Title: Molecularly imprinted polymers as selective sorbents for recognition in complex aqueous samples.
Author: Sofia NESTORA
National thesis number: 2017COMP2346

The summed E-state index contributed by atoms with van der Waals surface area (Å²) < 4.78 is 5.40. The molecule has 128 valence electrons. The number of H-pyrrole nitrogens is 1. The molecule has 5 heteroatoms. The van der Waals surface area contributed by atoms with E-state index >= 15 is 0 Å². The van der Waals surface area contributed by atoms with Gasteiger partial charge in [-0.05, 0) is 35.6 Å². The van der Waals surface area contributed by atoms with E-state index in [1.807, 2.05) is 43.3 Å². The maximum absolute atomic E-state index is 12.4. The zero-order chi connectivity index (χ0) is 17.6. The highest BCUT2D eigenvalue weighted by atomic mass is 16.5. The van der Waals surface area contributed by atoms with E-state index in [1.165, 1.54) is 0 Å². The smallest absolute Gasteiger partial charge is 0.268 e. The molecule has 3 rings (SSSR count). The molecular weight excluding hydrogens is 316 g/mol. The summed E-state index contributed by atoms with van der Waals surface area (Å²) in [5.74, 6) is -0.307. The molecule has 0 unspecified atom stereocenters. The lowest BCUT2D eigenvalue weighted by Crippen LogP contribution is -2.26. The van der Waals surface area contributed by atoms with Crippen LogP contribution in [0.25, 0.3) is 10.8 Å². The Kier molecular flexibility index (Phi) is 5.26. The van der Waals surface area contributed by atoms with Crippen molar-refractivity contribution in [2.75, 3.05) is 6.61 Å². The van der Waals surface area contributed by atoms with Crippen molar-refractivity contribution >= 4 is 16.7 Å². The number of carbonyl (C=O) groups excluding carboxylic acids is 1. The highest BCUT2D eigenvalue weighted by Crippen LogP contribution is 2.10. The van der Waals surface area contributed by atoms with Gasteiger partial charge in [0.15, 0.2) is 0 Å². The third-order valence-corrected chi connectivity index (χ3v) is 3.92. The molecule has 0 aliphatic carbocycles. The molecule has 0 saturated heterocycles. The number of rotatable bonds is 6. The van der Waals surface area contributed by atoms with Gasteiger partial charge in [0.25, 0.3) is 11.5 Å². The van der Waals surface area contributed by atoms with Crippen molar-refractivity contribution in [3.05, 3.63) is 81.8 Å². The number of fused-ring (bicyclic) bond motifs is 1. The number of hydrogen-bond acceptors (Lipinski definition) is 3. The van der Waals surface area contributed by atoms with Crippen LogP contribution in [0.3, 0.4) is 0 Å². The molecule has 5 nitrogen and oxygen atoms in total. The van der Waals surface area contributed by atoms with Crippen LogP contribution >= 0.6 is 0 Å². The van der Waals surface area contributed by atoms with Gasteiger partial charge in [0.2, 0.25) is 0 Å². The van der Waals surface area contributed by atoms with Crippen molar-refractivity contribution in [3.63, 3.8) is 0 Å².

- In this thesis, we have demonstrated the feasibility of preparing highly selective molecularly imprinted polymers (MIPs) for recognition in complex aqueous matrices with applications in cosmetics and food technology. MIPs are synthetic tailor-made receptors, with binding affinities and specificities comparable to those of natural antibodies. Their molecular recognition properties, combined with their high stability, mechanical robustness, low cost and easy synthesis make them extremely attractive as selective capture materials with applications in analytical and preparative separations, sensing and drug delivery, among others. However, their selective recognition in aqueous samples still remains problematic and is one of the reasons for their so far lilited commercial expansion. In the first part, we developed a water compatible MIP for its application as an active ingredient in a deodorant. Body odors are mainly due to volatile fatty acids generated from their glutamine conjugate precursors by hydrolytic enzymes from bacteria present on the skin. Most currently marketed anti-perspirants and deodorants contain, respectively aluminum salts and unspecific antibacterials. However, the extremely wide use of these products requires alternative solutions with regard to various problems (environmental, respect of skin ecosystem, toxicity, etc.). For this reason, a MIP was developed to capture the glutamine conjugate precursors so that they are no longer available to the bacteria, thus preventing their transformation to malodorous compounds. In order to generate binding selectivity in aqueous environments, an amidinium-based monomer which can form a strong stoichiometric electrostatic interaction with the carboxyl groups on the template, was synthesized. The MIP, blended in a dermo-cosmetic formulation, could capture selectively the glutamine precursors, amidst a multitude of other molecules present in human sweat. Furthermore, the MIP did not affect the skin bacteria, paving the way to an innovative and ‘safer ‘ future-generation deodorant. In the second part, we developed a fast and efficient procedure based on molecularly imprinted solid phase extraction (MISPE) for the selective clean-up of betanin and its stereoisomer isobetanin from red beetroot extracts. Betanin is a natural pigment with significant antioxidant and biological activities currently used as food colorant. Dipicolinic acid was used as template for the MIP synthesis, because of its structural similarity to the chromophore group of betanin The MISPE procedures were optimized allowing the almost complete removal of carbohydrates and the majority of proteins, resulting in high extraction recovery of betanin / isobetanin in a single step. Moreover, the whole extraction procedure was performed in environmentally friendly solvents with either ethanol or water. To conclude, we believe that this study paves the way towards the development of a new generation of water compatible MIPs with improved recognition properties in highly complex aqueous environments, and should be applicable to other biotechnological and biomedical areas as well.